Rav Avrohom Chaim Tanzer zt”l

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It is with great sadness that Matzav.com reports the passing of Rav Avrohom Chaim Tanzer zt”l.

Rabbi Tanzer served for over 55 years as rosh yeshivah of the Yeshiva College of South Africa, located in Johannesburg.

Born in 1935 and a native of Williamsburg, Brooklyn, Rabbi Tanzer later learned at Telshe Yeshivah in Cleveland, benefitting from the roshei yeshiva, Rav Elya Meir Bloch and Rav Mottel Katz,

After marrying his wife, Marcia, who hailed from Baltimore, Rabbi Tanzer learned in kollel at Telshe Yeshivah in Cleveland. Then, in 1963, he, at age 27, with his wife and their three young children, picked up and relocated to Johannesburg, thinking they’d remain for a couple of year at most. The Tanzers remained for over five decades, making a profound impact on the Orthodox community there.

The Tanzers arrived in South Africa at the height of the apartheid regime, three years after Sharpesville, when many white South Africans began to choose the opposite route, leading to a wave of emigration. This pivotal time in the political life of the country was accompanied by a Jewish renaissance in which rabbi Tanzer played a major role. Overriding their initial planned stay, they planted roots by remaining in the country for over 50 years. This allowed the Tanzers to ride the cusp of two unique experiences: a political emancipation from four and a half decades of apartheid and a Jewish reawakening after two generations of spiritual slumber.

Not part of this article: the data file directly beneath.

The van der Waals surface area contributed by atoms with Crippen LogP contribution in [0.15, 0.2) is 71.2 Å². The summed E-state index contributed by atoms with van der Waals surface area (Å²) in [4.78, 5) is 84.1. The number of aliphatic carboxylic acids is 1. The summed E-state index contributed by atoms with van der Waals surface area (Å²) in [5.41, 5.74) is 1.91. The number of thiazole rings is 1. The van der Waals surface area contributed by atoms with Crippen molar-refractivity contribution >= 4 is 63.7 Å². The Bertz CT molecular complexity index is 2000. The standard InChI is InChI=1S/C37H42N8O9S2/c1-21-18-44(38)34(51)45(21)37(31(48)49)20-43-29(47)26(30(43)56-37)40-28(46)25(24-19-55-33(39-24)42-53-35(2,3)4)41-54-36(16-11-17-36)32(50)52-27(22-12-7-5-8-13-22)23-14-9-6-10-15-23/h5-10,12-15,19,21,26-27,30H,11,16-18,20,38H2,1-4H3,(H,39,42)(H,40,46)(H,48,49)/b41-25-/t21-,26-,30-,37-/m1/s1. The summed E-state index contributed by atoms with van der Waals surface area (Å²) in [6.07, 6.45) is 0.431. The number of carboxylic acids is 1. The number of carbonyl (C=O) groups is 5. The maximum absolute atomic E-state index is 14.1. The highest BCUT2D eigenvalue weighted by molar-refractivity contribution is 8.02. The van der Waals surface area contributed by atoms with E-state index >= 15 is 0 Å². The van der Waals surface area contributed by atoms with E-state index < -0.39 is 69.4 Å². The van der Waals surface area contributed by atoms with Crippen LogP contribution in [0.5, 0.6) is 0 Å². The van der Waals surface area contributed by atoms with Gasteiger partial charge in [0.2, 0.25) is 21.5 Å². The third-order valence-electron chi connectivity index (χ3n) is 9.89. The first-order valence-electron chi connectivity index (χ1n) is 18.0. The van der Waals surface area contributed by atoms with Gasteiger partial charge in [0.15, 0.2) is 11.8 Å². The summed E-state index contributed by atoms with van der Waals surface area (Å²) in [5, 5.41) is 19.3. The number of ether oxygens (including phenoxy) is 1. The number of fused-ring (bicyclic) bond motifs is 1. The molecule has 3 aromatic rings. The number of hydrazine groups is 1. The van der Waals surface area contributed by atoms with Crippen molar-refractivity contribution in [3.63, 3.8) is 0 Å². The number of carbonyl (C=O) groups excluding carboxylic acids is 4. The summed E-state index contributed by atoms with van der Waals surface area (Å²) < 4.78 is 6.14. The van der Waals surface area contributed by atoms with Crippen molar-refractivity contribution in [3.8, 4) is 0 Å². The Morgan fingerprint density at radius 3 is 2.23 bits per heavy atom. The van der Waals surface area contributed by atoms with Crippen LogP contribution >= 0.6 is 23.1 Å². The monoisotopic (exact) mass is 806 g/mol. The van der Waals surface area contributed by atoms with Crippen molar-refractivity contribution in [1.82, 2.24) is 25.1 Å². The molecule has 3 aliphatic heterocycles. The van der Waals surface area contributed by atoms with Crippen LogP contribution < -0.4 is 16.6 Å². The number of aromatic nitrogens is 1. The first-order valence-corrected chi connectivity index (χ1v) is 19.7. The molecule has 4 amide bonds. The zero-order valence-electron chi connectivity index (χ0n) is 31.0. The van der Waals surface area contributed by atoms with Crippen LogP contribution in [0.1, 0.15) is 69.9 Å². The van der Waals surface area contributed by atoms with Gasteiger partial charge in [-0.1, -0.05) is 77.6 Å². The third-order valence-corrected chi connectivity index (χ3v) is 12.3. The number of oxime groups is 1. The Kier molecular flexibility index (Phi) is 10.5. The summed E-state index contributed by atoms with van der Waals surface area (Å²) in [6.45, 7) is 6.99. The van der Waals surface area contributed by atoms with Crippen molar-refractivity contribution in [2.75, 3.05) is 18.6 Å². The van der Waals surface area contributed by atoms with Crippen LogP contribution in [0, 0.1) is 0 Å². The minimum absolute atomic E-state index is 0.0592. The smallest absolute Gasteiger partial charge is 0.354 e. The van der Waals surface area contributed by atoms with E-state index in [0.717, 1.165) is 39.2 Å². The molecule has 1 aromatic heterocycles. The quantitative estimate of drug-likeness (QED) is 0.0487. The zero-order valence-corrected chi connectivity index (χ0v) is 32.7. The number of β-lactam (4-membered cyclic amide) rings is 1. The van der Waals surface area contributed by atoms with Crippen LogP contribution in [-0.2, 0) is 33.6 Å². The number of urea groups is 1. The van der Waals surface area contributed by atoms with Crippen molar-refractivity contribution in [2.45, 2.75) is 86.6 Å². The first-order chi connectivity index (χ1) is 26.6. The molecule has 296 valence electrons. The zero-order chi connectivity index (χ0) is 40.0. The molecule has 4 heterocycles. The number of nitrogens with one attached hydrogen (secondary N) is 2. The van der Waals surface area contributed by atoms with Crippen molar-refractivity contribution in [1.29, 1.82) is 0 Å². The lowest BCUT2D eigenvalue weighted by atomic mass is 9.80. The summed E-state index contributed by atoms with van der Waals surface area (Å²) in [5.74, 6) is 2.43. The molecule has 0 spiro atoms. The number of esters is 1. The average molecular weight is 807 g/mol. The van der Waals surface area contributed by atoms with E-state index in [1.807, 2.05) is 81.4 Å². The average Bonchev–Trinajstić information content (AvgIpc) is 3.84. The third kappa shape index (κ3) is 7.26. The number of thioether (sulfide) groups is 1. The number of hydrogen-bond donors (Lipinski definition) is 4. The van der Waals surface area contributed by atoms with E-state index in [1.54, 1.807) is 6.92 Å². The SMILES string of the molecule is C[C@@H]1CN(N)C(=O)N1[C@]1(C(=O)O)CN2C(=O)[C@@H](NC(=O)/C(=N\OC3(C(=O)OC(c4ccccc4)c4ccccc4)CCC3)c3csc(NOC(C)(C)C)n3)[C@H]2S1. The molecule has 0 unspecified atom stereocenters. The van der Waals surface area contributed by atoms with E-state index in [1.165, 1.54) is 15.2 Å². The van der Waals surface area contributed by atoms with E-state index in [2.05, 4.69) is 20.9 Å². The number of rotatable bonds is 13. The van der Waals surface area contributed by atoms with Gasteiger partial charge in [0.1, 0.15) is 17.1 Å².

Rabbi Tanzer’s commitment to the community stretched far beyond the institutions that he led, thus enabling him to have a far wider reach and influence. This forged him to the forefront of Johannesburg Jewry, guiding and shepherding people through a chaotic, destabilizing transformation that led to the creation of a “rainbow nation.” Despite his soft-spoken gentleness, he played a major role in transforming the Johannesburg Jewish community.

Today, the Yeshiva College campus, with its school and minyanim, is a powerhouse of Torah learning and living that has had an impact on the entire Johannesburg Jewish community and, by extension, South African Jewry and the Jewish people worldwide.

Rabbi Tanzer led a mosad that is comprised of over 1,000 students from elementary school through high school, along with a kollel, shiurim, and programs for women, as well as numerous minyanim throughout the week and Shabbos, thanks to Rabbi Tanzer’s influence and leadership.

“At its heart was the brilliance, warmth, kindness, and clarity of vision of Rabbi and Rebbetzin Tanzer,” South African Chief Rabbi Warren Goldstein remarked.

Yehi zichro boruch.

WATCH a replay of the levayah here:

{D. Stein-Matzav.com}


  1. South Africa was a great country until late eighties. After Mandela (there’s a famous photo of him hugging with Arafat, by the way) took over, everything went downhill, and is still in free fall. Whoever whines about how unfair it used to be, should purchase a plane ticket to Johannesburg, get a car, and drive without a bodyguard. When you’ll wake up in the hospital, post carjacking, you’ll understand the reasoning for the system they used to have.


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